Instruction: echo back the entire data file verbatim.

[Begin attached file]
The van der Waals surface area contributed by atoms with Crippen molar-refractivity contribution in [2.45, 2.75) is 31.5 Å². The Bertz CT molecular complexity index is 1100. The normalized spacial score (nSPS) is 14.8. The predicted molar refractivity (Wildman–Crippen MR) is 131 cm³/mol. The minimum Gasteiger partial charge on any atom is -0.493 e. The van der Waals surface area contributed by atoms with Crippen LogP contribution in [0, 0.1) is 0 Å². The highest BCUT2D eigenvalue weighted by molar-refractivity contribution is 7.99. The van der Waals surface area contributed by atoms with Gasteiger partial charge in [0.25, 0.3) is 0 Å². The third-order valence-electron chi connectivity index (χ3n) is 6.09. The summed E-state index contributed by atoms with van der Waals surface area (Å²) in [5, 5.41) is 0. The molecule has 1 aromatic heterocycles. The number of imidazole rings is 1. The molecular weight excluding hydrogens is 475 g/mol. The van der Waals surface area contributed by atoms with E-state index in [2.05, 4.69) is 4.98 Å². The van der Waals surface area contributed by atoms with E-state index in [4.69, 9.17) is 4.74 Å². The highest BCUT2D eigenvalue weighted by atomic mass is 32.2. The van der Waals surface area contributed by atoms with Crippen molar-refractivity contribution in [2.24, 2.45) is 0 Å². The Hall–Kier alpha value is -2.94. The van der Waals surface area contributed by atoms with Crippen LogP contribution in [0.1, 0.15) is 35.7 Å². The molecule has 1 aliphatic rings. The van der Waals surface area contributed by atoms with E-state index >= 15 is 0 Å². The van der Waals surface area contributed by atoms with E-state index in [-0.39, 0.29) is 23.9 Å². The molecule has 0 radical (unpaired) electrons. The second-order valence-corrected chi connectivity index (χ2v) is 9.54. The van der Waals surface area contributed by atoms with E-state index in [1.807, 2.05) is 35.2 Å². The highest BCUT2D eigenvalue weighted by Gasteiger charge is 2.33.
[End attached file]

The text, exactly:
The van der Waals surface area contributed by atoms with Crippen molar-refractivity contribution in [2.45, 2.75) is 31.5 Å². The Bertz CT molecular complexity index is 1100. The normalized spacial score (nSPS) is 14.8. The predicted molar refractivity (Wildman–Crippen MR) is 131 cm³/mol. The minimum Gasteiger partial charge on any atom is -0.493 e. The van der Waals surface area contributed by atoms with Crippen LogP contribution in [0, 0.1) is 0 Å². The highest BCUT2D eigenvalue weighted by molar-refractivity contribution is 7.99. The van der Waals surface area contributed by atoms with Gasteiger partial charge in [0.25, 0.3) is 0 Å². The third-order valence-electron chi connectivity index (χ3n) is 6.09. The summed E-state index contributed by atoms with van der Waals surface area (Å²) in [5, 5.41) is 0. The molecule has 1 aromatic heterocycles. The number of imidazole rings is 1. The molecular weight excluding hydrogens is 475 g/mol. The van der Waals surface area contributed by atoms with E-state index in [2.05, 4.69) is 4.98 Å². The van der Waals surface area contributed by atoms with E-state index in [4.69, 9.17) is 4.74 Å². The highest BCUT2D eigenvalue weighted by atomic mass is 32.2. The van der Waals surface area contributed by atoms with Crippen molar-refractivity contribution in [2.24, 2.45) is 0 Å². The Hall–Kier alpha value is -2.94. The van der Waals surface area contributed by atoms with Crippen LogP contribution in [0.1, 0.15) is 35.7 Å². The molecule has 1 aliphatic rings. The van der Waals surface area contributed by atoms with E-state index >= 15 is 0 Å². The van der Waals surface area contributed by atoms with E-state index in [-0.39, 0.29) is 23.9 Å². The molecule has 0 radical (unpaired) electrons. The second-order valence-corrected chi connectivity index (χ2v) is 9.54. The van der Waals surface area contributed by atoms with E-state index in [1.807, 2.05) is 35.2 Å². The highest BCUT2D eigenvalue weighted by Gasteiger charge is 2.33.